What Does ‘Plead the Fifth’ Mean?

A constitutional primer if you’re in the position to submit to questioning

A witness is on the stand in the final day of a high-profile trial. The prosecutor, zeroing their questioning on the crux of their case, gets ever closer to incriminating the accused. The drama at its peak. Months of investigation have led up to this question. News cameras roll and the jury breathlessly looks on as the witness answers: “I plead the Fifth.”

This phrase has come up time and time again, but what does it mean and why does it happen?

The United States Constitution has protections for citizens to prevent the government from overstepping its powers. The Fifth Amendment states, “No person … shall be compelled in any criminal case to be a witness against himself.” This phrase protects people only in a criminal trial setting and only to the extent that they cannot be compelled to testify against their own interests.

This protection is a narrowly tailored shield. It only protects someone in very specific contexts. Only as a witness, in a criminal trial setting, or while being interrogated by a member of the government, can this protection be invoked. It is very similar to the protections given through Miranda rights. This ability to remain silent when being questioned, and your right to invoke the Fifth Amendment privilege of speaking to an attorney, are all protections granted by the Constitution.

Technically speaking, if one invokes their right to counsel, they are not “pleading the Fifth.” While one is using the Fifth Amendment protections afforded them under the law, the only place that someone can “plead the Fifth” is on the stand in a criminal trial setting.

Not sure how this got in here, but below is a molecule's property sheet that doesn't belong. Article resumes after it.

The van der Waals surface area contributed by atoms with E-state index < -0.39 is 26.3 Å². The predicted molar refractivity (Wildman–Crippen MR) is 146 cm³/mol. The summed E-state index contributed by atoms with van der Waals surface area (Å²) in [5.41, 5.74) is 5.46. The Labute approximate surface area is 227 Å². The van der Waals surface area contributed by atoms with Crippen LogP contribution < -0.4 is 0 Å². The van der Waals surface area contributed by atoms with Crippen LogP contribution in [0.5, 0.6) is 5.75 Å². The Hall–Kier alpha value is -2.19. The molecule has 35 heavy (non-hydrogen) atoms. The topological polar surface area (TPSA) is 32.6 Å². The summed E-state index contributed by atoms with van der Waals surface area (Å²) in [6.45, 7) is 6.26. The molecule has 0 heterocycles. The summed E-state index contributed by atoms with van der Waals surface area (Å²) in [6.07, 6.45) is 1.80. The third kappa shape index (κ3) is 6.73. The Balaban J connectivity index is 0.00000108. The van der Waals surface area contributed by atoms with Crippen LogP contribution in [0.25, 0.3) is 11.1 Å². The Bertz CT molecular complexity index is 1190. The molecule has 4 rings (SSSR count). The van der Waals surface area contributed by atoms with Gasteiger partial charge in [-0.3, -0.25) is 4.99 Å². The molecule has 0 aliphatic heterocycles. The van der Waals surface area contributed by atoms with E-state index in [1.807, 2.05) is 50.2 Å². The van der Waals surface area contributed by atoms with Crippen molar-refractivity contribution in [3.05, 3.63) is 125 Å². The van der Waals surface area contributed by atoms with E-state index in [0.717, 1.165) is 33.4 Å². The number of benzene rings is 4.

This is an important distinction to make, because pleading the Fifth does not stop police from questioning someone in an investigation. Invoking the right to counsel, however, may stop the police from questioning a suspect or witness until their attorney is present. One must invoke that right clearly and unequivocally. (Unlike the Louisiana suspect in 2017, who allegedly said, “just give me a lawyer, dog,” which the state supreme court ruled was not an unambiguous invocation of his right to counsel.)

Those accused of a crime are rarely put on the stand to testify in their own trial, yet this is where pleading the Fifth is relevant. However, in the example of a conspiracy trial, a witness may be called upon to testify against alleged co-conspirators. If by answering questions under oath that witness implicates themselves in a crime, which prosecutors could later use as evidence in charging them with a crime, they may “plead the Fifth.”

If you find yourself in any of these situations, you need an experienced criminal defense attorney. Stop talking to the police and unambiguously invoke your right to speak to a lawyer. If you are served a subpoena to be a witness in a criminal proceeding, it is in your best interest to consult with an attorney to understand your rights.

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